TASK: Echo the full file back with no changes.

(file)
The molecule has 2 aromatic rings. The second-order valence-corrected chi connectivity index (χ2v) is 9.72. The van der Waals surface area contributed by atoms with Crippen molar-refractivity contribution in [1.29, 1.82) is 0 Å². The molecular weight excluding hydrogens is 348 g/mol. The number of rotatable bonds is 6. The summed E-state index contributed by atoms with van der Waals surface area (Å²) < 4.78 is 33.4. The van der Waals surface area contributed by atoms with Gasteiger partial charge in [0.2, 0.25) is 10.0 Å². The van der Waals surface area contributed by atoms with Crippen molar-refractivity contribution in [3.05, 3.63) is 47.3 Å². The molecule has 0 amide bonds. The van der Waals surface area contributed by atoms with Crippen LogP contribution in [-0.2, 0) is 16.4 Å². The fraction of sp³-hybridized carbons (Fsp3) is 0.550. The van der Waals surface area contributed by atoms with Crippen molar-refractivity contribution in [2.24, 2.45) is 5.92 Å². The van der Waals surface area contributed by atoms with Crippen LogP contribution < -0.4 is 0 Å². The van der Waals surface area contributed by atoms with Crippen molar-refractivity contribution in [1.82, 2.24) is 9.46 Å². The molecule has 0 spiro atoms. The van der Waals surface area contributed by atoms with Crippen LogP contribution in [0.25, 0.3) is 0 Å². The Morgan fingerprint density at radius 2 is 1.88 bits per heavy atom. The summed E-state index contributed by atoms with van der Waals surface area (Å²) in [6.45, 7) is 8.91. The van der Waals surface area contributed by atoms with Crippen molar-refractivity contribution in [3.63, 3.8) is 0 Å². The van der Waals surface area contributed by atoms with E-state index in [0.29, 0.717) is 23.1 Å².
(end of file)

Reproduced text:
The molecule has 2 aromatic rings. The second-order valence-corrected chi connectivity index (χ2v) is 9.72. The van der Waals surface area contributed by atoms with Crippen molar-refractivity contribution in [1.29, 1.82) is 0 Å². The molecular weight excluding hydrogens is 348 g/mol. The number of rotatable bonds is 6. The summed E-state index contributed by atoms with van der Waals surface area (Å²) < 4.78 is 33.4. The van der Waals surface area contributed by atoms with Gasteiger partial charge in [0.2, 0.25) is 10.0 Å². The van der Waals surface area contributed by atoms with Crippen molar-refractivity contribution in [3.05, 3.63) is 47.3 Å². The molecule has 0 amide bonds. The van der Waals surface area contributed by atoms with Crippen LogP contribution in [-0.2, 0) is 16.4 Å². The fraction of sp³-hybridized carbons (Fsp3) is 0.550. The van der Waals surface area contributed by atoms with Crippen molar-refractivity contribution in [2.24, 2.45) is 5.92 Å². The van der Waals surface area contributed by atoms with Crippen LogP contribution < -0.4 is 0 Å². The van der Waals surface area contributed by atoms with Crippen molar-refractivity contribution in [1.82, 2.24) is 9.46 Å². The molecule has 0 spiro atoms. The van der Waals surface area contributed by atoms with Crippen LogP contribution in [0.25, 0.3) is 0 Å². The Morgan fingerprint density at radius 2 is 1.88 bits per heavy atom. The summed E-state index contributed by atoms with van der Waals surface area (Å²) in [6.45, 7) is 8.91. The van der Waals surface area contributed by atoms with Crippen molar-refractivity contribution in [3.63, 3.8) is 0 Å². The van der Waals surface area contributed by atoms with E-state index in [0.29, 0.717) is 23.1 Å².